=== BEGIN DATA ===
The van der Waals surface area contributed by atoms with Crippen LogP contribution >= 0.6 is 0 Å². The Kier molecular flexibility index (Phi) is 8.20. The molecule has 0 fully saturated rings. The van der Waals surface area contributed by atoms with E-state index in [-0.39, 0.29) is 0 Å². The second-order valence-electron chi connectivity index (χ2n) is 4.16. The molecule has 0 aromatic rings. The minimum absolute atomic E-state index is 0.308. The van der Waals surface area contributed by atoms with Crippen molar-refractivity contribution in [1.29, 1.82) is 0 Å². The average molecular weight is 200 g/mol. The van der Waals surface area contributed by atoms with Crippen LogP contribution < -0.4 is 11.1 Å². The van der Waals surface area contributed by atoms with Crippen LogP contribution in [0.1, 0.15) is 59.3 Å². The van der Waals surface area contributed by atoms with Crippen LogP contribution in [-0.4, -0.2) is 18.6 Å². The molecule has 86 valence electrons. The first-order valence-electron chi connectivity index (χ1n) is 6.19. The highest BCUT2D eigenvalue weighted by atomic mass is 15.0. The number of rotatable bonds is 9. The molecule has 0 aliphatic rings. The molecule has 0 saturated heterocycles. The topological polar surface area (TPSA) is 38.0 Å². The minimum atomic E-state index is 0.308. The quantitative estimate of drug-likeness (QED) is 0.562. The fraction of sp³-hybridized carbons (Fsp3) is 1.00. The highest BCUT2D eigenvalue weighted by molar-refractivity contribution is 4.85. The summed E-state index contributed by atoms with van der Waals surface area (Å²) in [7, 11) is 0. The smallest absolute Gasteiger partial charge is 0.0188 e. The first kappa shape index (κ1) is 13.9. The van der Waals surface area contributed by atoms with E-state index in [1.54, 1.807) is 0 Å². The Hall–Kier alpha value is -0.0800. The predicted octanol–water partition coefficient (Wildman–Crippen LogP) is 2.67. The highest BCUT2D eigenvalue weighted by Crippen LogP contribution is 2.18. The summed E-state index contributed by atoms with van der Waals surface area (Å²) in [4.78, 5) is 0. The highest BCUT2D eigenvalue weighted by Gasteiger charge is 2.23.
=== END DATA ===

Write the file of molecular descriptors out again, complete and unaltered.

The van der Waals surface area contributed by atoms with Crippen LogP contribution >= 0.6 is 0 Å². The Kier molecular flexibility index (Phi) is 8.20. The molecule has 0 fully saturated rings. The van der Waals surface area contributed by atoms with E-state index in [-0.39, 0.29) is 0 Å². The second-order valence-electron chi connectivity index (χ2n) is 4.16. The molecule has 0 aromatic rings. The minimum absolute atomic E-state index is 0.308. The van der Waals surface area contributed by atoms with Crippen molar-refractivity contribution in [1.29, 1.82) is 0 Å². The average molecular weight is 200 g/mol. The van der Waals surface area contributed by atoms with Crippen LogP contribution < -0.4 is 11.1 Å². The van der Waals surface area contributed by atoms with Crippen LogP contribution in [0.1, 0.15) is 59.3 Å². The van der Waals surface area contributed by atoms with Crippen LogP contribution in [-0.4, -0.2) is 18.6 Å². The molecule has 86 valence electrons. The first-order valence-electron chi connectivity index (χ1n) is 6.19. The highest BCUT2D eigenvalue weighted by atomic mass is 15.0. The number of rotatable bonds is 9. The molecule has 0 aliphatic rings. The molecule has 0 saturated heterocycles. The topological polar surface area (TPSA) is 38.0 Å². The minimum atomic E-state index is 0.308. The quantitative estimate of drug-likeness (QED) is 0.562. The fraction of sp³-hybridized carbons (Fsp3) is 1.00. The highest BCUT2D eigenvalue weighted by molar-refractivity contribution is 4.85. The summed E-state index contributed by atoms with van der Waals surface area (Å²) in [7, 11) is 0. The smallest absolute Gasteiger partial charge is 0.0188 e. The first kappa shape index (κ1) is 13.9. The van der Waals surface area contributed by atoms with E-state index in [1.54, 1.807) is 0 Å². The Hall–Kier alpha value is -0.0800. The predicted octanol–water partition coefficient (Wildman–Crippen LogP) is 2.67. The highest BCUT2D eigenvalue weighted by Crippen LogP contribution is 2.18. The summed E-state index contributed by atoms with van der Waals surface area (Å²) in [4.78, 5) is 0. The highest BCUT2D eigenvalue weighted by Gasteiger charge is 2.23.